Archive for May, 2008


Today’s local paper, the ‘Lancashire Evening Post’ has the following letter from a reader:-

I am shocked that the church I have chosen to baptise my daughter at has told me I must prove that my partner is a Catholic.  I am very upset about this as I did not think there would be a problem.  I had the invites printed but now my daughter’s day is ruined.  My friends and family have used the church in question for baptisms, weddings and funerals without a problem.  I think it is totally unacceptable and I am left thinking is it because I am Protestant or not married.

The church is facing the axe as the numbers have dropped and I am left thinking is it any wonder when people are treated like this?

You should be ashamed of yourselves asking people to prove what religion they are.  Whatever happened to finding the truth in God?  I will not be stepping foot in the church again, that is for sure.

Has anyone else gone through this or are they allowed to discriminate against people?

I have no idea who this person is but I just wonder why he chose to have his child baptised at a church which, it would appear, he does not attend, since he seems to say that he is Protestant.  If his partner attends the church in question then what is the problem?   I suspect that neither he nor his partner attend church regularly, if at all, yet he comments on church attendance dropping.  I wonder what he understands the infant baptism service to be about.  The Catholic Church teaches that baptism is necessary to salvation.  The following article makes this very clear:-


He states in his letter that his friends and family use the church for baptisms, weddings and funerals.  So is that all the Church is for?  I am very sorry that he considers that he has been treated badly but if he has found for himself the “Truth in God” which he mentions then he should realise that he is as much in need of salvation as his daughter and as a Methodist I have to say that my faith is based on a salvation which is unconditional and available to all, whether protestant or catholic and whether baptised or not.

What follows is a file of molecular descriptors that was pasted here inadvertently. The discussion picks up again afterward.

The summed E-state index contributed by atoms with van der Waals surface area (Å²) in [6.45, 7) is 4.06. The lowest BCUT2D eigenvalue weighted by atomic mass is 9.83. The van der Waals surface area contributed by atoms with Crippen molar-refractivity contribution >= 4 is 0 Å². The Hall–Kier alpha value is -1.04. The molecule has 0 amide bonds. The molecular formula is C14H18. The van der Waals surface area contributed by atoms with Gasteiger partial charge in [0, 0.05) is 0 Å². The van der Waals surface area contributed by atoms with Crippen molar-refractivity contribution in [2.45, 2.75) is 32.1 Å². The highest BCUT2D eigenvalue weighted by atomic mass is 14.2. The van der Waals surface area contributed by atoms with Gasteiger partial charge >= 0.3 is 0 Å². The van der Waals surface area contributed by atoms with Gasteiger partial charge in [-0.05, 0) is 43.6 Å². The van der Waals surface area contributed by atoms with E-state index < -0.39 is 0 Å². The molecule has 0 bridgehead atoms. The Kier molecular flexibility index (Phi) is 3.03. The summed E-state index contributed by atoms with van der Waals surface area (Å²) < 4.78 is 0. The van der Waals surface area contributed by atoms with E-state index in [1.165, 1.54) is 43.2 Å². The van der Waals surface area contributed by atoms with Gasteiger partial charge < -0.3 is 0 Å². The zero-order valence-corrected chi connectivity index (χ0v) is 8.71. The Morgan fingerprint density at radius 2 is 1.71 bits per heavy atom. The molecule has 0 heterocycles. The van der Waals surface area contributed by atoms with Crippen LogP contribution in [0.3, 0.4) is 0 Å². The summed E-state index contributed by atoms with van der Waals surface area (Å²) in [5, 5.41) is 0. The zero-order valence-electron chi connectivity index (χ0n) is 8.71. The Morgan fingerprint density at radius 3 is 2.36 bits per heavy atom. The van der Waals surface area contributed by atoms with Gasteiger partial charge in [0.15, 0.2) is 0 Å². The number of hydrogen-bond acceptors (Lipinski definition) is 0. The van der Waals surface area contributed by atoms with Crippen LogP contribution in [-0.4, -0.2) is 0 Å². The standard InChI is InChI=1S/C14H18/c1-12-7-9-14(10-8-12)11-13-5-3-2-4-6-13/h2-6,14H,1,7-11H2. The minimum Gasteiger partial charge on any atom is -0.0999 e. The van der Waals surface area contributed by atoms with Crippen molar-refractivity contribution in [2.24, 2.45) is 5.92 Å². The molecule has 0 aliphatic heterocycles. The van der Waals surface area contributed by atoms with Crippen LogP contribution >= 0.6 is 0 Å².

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Just for amusement – can anyone give me the connection between the photo at the head of this blog and Oliver Cromwell?

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I came across the following story recently claiming that the Apostle Paul was a midget.  This was soon followed by another story claiming that he wasn’t! 

I have to admit that I had always imagined that Paul would be an imposing character.  We have preconceived ideas of what certain characters should look like.  Could we cope with the idea of a Bishop who was a midget?  Or what about a paraplegic monarch? Somehow we cannot imagine how it would work but why not?  Is it because we consider such people as “disabled”.  I have a colleague who has a diploma for playing the keyboard, goes skiing to Switzerland, has done a parachute jump from 10,000 ft, kayaking, water skiing, bell ringing, I have sat as a passenger as he drove a car at 90mph down a disused runway – I could go on. He just happens to be blind.  Should I describe him as disabled – he is more able than I am in many respects. 

What constitutes ‘normal’ is not easily defined.  The average person has less than two legs. By the law of averages this is true, so am I above average because I have two legs?  Clearly this is an absurd argument but illustrates the difficulty.  Should we think in terms of normal, abnormal, disabled etc.  We are all made in the image of God, loved by Him and able to be used by Him, sometimes in very powerful ways as shown by St Paul.